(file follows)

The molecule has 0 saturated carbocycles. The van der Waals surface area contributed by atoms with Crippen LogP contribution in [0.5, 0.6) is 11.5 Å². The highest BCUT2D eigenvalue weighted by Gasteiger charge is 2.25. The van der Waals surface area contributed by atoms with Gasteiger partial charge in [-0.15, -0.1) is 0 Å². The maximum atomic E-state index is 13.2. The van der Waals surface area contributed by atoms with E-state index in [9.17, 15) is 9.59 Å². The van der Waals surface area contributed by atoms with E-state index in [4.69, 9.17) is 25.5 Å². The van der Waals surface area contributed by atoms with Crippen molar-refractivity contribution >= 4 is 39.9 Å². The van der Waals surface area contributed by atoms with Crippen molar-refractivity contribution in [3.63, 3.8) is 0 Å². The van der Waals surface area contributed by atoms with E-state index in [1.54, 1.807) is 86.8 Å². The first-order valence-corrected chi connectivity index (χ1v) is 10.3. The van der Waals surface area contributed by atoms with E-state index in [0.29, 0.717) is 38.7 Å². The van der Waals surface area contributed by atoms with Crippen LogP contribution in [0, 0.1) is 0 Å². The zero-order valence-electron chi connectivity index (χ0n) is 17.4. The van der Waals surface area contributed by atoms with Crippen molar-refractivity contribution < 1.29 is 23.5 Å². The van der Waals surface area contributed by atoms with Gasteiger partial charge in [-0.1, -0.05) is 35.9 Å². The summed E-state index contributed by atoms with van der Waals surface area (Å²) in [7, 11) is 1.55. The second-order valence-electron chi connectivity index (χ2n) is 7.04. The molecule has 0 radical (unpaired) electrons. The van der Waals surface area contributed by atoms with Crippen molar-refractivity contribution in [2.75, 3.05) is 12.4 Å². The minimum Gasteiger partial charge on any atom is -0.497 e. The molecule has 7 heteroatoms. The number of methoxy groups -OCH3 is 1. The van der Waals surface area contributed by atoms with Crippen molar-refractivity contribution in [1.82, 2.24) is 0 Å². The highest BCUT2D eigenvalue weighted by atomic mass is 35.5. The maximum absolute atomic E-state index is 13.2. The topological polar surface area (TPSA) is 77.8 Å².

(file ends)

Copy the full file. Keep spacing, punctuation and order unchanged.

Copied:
The molecule has 0 saturated carbocycles. The van der Waals surface area contributed by atoms with Crippen LogP contribution in [0.5, 0.6) is 11.5 Å². The highest BCUT2D eigenvalue weighted by Gasteiger charge is 2.25. The van der Waals surface area contributed by atoms with Gasteiger partial charge in [-0.15, -0.1) is 0 Å². The maximum atomic E-state index is 13.2. The van der Waals surface area contributed by atoms with E-state index in [9.17, 15) is 9.59 Å². The van der Waals surface area contributed by atoms with E-state index in [4.69, 9.17) is 25.5 Å². The van der Waals surface area contributed by atoms with Crippen molar-refractivity contribution >= 4 is 39.9 Å². The van der Waals surface area contributed by atoms with Crippen molar-refractivity contribution in [3.63, 3.8) is 0 Å². The van der Waals surface area contributed by atoms with E-state index in [1.54, 1.807) is 86.8 Å². The first-order valence-corrected chi connectivity index (χ1v) is 10.3. The van der Waals surface area contributed by atoms with E-state index in [0.29, 0.717) is 38.7 Å². The van der Waals surface area contributed by atoms with Crippen LogP contribution in [0, 0.1) is 0 Å². The zero-order valence-electron chi connectivity index (χ0n) is 17.4. The van der Waals surface area contributed by atoms with Crippen molar-refractivity contribution < 1.29 is 23.5 Å². The van der Waals surface area contributed by atoms with Gasteiger partial charge in [-0.1, -0.05) is 35.9 Å². The summed E-state index contributed by atoms with van der Waals surface area (Å²) in [7, 11) is 1.55. The second-order valence-electron chi connectivity index (χ2n) is 7.04. The molecule has 0 radical (unpaired) electrons. The van der Waals surface area contributed by atoms with Crippen molar-refractivity contribution in [2.75, 3.05) is 12.4 Å². The minimum Gasteiger partial charge on any atom is -0.497 e. The molecule has 7 heteroatoms. The number of methoxy groups -OCH3 is 1. The van der Waals surface area contributed by atoms with Crippen molar-refractivity contribution in [1.82, 2.24) is 0 Å². The highest BCUT2D eigenvalue weighted by atomic mass is 35.5. The maximum absolute atomic E-state index is 13.2. The topological polar surface area (TPSA) is 77.8 Å².